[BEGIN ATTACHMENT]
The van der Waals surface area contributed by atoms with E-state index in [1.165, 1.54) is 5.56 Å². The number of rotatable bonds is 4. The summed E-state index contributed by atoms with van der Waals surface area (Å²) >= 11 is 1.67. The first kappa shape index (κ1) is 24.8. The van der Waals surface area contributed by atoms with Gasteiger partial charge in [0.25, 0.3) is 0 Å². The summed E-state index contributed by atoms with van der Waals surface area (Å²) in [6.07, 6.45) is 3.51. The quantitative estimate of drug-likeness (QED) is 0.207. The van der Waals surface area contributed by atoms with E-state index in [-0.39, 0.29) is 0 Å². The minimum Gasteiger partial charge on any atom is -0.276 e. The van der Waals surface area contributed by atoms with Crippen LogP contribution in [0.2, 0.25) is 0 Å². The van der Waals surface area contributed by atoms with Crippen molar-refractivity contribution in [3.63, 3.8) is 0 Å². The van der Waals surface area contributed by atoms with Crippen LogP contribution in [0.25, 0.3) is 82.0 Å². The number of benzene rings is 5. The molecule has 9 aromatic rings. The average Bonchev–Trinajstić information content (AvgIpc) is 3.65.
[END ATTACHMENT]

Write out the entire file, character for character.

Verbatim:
The van der Waals surface area contributed by atoms with E-state index in [1.165, 1.54) is 5.56 Å². The number of rotatable bonds is 4. The summed E-state index contributed by atoms with van der Waals surface area (Å²) >= 11 is 1.67. The first kappa shape index (κ1) is 24.8. The van der Waals surface area contributed by atoms with Gasteiger partial charge in [0.25, 0.3) is 0 Å². The summed E-state index contributed by atoms with van der Waals surface area (Å²) in [6.07, 6.45) is 3.51. The quantitative estimate of drug-likeness (QED) is 0.207. The van der Waals surface area contributed by atoms with E-state index in [-0.39, 0.29) is 0 Å². The minimum Gasteiger partial charge on any atom is -0.276 e. The van der Waals surface area contributed by atoms with Crippen LogP contribution in [0.2, 0.25) is 0 Å². The van der Waals surface area contributed by atoms with Crippen molar-refractivity contribution in [3.63, 3.8) is 0 Å². The van der Waals surface area contributed by atoms with Crippen LogP contribution in [0.25, 0.3) is 82.0 Å². The number of benzene rings is 5. The molecule has 9 aromatic rings. The average Bonchev–Trinajstić information content (AvgIpc) is 3.65.